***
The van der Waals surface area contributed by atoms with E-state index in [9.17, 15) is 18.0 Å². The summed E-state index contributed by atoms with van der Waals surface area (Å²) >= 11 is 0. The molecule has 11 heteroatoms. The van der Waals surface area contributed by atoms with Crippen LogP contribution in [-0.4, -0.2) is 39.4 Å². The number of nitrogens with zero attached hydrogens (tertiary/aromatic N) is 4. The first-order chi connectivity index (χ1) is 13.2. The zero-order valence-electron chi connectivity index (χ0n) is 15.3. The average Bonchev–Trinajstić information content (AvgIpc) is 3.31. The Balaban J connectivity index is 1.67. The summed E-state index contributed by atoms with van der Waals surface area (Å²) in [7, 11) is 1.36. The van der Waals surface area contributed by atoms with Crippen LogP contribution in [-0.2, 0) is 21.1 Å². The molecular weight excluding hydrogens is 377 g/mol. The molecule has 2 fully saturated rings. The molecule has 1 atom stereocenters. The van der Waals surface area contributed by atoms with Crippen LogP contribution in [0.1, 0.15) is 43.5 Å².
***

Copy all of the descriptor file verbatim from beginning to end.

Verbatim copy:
The van der Waals surface area contributed by atoms with E-state index in [9.17, 15) is 18.0 Å². The summed E-state index contributed by atoms with van der Waals surface area (Å²) >= 11 is 0. The molecule has 11 heteroatoms. The van der Waals surface area contributed by atoms with Crippen LogP contribution in [-0.4, -0.2) is 39.4 Å². The number of nitrogens with zero attached hydrogens (tertiary/aromatic N) is 4. The first-order chi connectivity index (χ1) is 13.2. The zero-order valence-electron chi connectivity index (χ0n) is 15.3. The average Bonchev–Trinajstić information content (AvgIpc) is 3.31. The Balaban J connectivity index is 1.67. The summed E-state index contributed by atoms with van der Waals surface area (Å²) in [7, 11) is 1.36. The van der Waals surface area contributed by atoms with Crippen LogP contribution in [-0.2, 0) is 21.1 Å². The molecular weight excluding hydrogens is 377 g/mol. The molecule has 2 fully saturated rings. The molecule has 1 atom stereocenters. The van der Waals surface area contributed by atoms with Crippen LogP contribution in [0.1, 0.15) is 43.5 Å².